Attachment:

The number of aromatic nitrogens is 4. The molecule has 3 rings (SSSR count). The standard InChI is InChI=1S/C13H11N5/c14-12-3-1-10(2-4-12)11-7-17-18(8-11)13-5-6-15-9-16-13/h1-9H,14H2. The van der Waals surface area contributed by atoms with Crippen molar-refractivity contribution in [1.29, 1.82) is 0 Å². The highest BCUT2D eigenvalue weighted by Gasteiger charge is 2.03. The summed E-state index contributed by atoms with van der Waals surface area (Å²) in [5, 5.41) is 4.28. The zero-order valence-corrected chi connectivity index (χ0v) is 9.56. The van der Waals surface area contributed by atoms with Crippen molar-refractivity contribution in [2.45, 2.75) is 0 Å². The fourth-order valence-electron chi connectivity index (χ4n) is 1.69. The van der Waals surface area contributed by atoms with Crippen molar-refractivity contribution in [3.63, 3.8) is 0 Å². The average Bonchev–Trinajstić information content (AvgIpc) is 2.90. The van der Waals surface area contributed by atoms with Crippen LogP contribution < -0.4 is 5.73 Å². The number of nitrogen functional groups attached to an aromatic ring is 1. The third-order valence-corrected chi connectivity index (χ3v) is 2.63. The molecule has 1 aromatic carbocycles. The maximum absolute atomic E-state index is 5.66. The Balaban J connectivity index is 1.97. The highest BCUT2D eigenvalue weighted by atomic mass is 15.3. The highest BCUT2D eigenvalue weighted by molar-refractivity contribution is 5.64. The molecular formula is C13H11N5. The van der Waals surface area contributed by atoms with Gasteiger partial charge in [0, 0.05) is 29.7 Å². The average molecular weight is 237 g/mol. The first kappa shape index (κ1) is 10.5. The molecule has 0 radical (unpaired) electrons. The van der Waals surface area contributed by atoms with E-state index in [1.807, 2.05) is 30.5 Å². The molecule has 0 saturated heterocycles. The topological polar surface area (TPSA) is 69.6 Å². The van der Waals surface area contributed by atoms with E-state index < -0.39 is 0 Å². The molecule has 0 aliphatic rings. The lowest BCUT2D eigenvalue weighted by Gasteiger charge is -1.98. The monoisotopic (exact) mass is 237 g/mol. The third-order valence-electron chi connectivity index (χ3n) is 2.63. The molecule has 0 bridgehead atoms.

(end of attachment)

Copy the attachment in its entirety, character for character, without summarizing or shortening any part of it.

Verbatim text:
The number of aromatic nitrogens is 4. The molecule has 3 rings (SSSR count). The standard InChI is InChI=1S/C13H11N5/c14-12-3-1-10(2-4-12)11-7-17-18(8-11)13-5-6-15-9-16-13/h1-9H,14H2. The van der Waals surface area contributed by atoms with Crippen molar-refractivity contribution in [1.29, 1.82) is 0 Å². The highest BCUT2D eigenvalue weighted by Gasteiger charge is 2.03. The summed E-state index contributed by atoms with van der Waals surface area (Å²) in [5, 5.41) is 4.28. The zero-order valence-corrected chi connectivity index (χ0v) is 9.56. The van der Waals surface area contributed by atoms with Crippen molar-refractivity contribution in [2.45, 2.75) is 0 Å². The fourth-order valence-electron chi connectivity index (χ4n) is 1.69. The van der Waals surface area contributed by atoms with Crippen molar-refractivity contribution in [3.63, 3.8) is 0 Å². The average Bonchev–Trinajstić information content (AvgIpc) is 2.90. The van der Waals surface area contributed by atoms with Crippen LogP contribution < -0.4 is 5.73 Å². The number of nitrogen functional groups attached to an aromatic ring is 1. The third-order valence-corrected chi connectivity index (χ3v) is 2.63. The molecule has 1 aromatic carbocycles. The maximum absolute atomic E-state index is 5.66. The Balaban J connectivity index is 1.97. The highest BCUT2D eigenvalue weighted by atomic mass is 15.3. The highest BCUT2D eigenvalue weighted by molar-refractivity contribution is 5.64. The molecular formula is C13H11N5. The van der Waals surface area contributed by atoms with Gasteiger partial charge in [0, 0.05) is 29.7 Å². The average molecular weight is 237 g/mol. The first kappa shape index (κ1) is 10.5. The molecule has 0 radical (unpaired) electrons. The van der Waals surface area contributed by atoms with E-state index in [1.807, 2.05) is 30.5 Å². The molecule has 0 saturated heterocycles. The topological polar surface area (TPSA) is 69.6 Å². The van der Waals surface area contributed by atoms with E-state index < -0.39 is 0 Å². The molecule has 0 aliphatic rings. The lowest BCUT2D eigenvalue weighted by Gasteiger charge is -1.98. The monoisotopic (exact) mass is 237 g/mol. The third-order valence-electron chi connectivity index (χ3n) is 2.63. The molecule has 0 bridgehead atoms.